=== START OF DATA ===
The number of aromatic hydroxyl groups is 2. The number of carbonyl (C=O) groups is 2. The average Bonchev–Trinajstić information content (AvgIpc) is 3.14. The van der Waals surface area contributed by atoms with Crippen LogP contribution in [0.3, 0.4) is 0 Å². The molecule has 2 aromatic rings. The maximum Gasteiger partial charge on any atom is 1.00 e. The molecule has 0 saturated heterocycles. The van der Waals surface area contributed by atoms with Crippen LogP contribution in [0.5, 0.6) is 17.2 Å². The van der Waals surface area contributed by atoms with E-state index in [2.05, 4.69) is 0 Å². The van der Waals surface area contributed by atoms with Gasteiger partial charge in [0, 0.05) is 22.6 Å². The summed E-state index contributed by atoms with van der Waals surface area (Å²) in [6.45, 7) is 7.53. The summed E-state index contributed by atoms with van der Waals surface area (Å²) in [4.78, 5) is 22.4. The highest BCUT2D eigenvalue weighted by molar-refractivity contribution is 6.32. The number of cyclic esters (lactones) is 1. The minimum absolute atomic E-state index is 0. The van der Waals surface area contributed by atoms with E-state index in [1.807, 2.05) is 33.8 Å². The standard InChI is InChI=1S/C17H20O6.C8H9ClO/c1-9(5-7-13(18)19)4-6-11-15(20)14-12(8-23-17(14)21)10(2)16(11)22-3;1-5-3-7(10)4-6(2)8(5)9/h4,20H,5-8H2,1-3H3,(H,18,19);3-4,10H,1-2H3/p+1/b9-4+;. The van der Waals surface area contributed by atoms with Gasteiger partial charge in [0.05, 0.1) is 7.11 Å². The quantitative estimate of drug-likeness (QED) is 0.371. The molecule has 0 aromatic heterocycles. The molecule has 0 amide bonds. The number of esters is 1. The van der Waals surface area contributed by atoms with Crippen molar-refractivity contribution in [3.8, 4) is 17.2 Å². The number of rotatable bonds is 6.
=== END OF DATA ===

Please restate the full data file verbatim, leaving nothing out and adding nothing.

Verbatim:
The number of aromatic hydroxyl groups is 2. The number of carbonyl (C=O) groups is 2. The average Bonchev–Trinajstić information content (AvgIpc) is 3.14. The van der Waals surface area contributed by atoms with Crippen LogP contribution in [0.3, 0.4) is 0 Å². The molecule has 2 aromatic rings. The maximum Gasteiger partial charge on any atom is 1.00 e. The molecule has 0 saturated heterocycles. The van der Waals surface area contributed by atoms with Crippen LogP contribution in [0.5, 0.6) is 17.2 Å². The van der Waals surface area contributed by atoms with E-state index in [2.05, 4.69) is 0 Å². The van der Waals surface area contributed by atoms with Gasteiger partial charge in [0, 0.05) is 22.6 Å². The summed E-state index contributed by atoms with van der Waals surface area (Å²) in [6.45, 7) is 7.53. The summed E-state index contributed by atoms with van der Waals surface area (Å²) in [4.78, 5) is 22.4. The highest BCUT2D eigenvalue weighted by molar-refractivity contribution is 6.32. The number of cyclic esters (lactones) is 1. The minimum absolute atomic E-state index is 0. The van der Waals surface area contributed by atoms with E-state index in [1.807, 2.05) is 33.8 Å². The standard InChI is InChI=1S/C17H20O6.C8H9ClO/c1-9(5-7-13(18)19)4-6-11-15(20)14-12(8-23-17(14)21)10(2)16(11)22-3;1-5-3-7(10)4-6(2)8(5)9/h4,20H,5-8H2,1-3H3,(H,18,19);3-4,10H,1-2H3/p+1/b9-4+;. The van der Waals surface area contributed by atoms with Gasteiger partial charge in [0.05, 0.1) is 7.11 Å². The quantitative estimate of drug-likeness (QED) is 0.371. The molecule has 0 aromatic heterocycles. The molecule has 0 amide bonds. The number of esters is 1. The van der Waals surface area contributed by atoms with Crippen molar-refractivity contribution in [3.8, 4) is 17.2 Å². The number of rotatable bonds is 6.